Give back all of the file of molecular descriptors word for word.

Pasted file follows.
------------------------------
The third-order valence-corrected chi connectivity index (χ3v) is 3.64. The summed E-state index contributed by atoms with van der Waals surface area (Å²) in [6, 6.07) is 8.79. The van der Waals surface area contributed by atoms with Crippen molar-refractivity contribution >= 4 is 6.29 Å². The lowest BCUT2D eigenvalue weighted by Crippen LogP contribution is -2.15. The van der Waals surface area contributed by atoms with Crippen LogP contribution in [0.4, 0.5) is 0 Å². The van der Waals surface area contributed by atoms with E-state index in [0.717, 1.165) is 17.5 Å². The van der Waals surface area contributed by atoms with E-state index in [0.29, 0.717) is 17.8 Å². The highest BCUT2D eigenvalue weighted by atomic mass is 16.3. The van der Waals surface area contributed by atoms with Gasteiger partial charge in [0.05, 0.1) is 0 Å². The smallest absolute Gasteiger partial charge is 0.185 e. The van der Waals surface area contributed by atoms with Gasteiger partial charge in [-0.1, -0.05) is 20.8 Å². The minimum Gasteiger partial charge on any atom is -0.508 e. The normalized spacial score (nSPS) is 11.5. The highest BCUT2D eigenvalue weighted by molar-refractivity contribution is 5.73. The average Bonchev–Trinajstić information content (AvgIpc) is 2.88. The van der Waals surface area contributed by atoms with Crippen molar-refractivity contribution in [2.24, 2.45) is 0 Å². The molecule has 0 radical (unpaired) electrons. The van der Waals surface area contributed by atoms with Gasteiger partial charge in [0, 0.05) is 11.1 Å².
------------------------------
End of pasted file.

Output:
The third-order valence-corrected chi connectivity index (χ3v) is 3.64. The summed E-state index contributed by atoms with van der Waals surface area (Å²) in [6, 6.07) is 8.79. The van der Waals surface area contributed by atoms with Crippen molar-refractivity contribution >= 4 is 6.29 Å². The lowest BCUT2D eigenvalue weighted by Crippen LogP contribution is -2.15. The van der Waals surface area contributed by atoms with Crippen LogP contribution in [0.4, 0.5) is 0 Å². The van der Waals surface area contributed by atoms with E-state index in [0.717, 1.165) is 17.5 Å². The van der Waals surface area contributed by atoms with E-state index in [0.29, 0.717) is 17.8 Å². The highest BCUT2D eigenvalue weighted by atomic mass is 16.3. The van der Waals surface area contributed by atoms with Gasteiger partial charge in [0.05, 0.1) is 0 Å². The smallest absolute Gasteiger partial charge is 0.185 e. The van der Waals surface area contributed by atoms with Gasteiger partial charge in [-0.1, -0.05) is 20.8 Å². The minimum Gasteiger partial charge on any atom is -0.508 e. The normalized spacial score (nSPS) is 11.5. The highest BCUT2D eigenvalue weighted by molar-refractivity contribution is 5.73. The average Bonchev–Trinajstić information content (AvgIpc) is 2.88. The van der Waals surface area contributed by atoms with Crippen molar-refractivity contribution in [2.24, 2.45) is 0 Å². The molecule has 0 radical (unpaired) electrons. The van der Waals surface area contributed by atoms with Gasteiger partial charge in [0, 0.05) is 11.1 Å².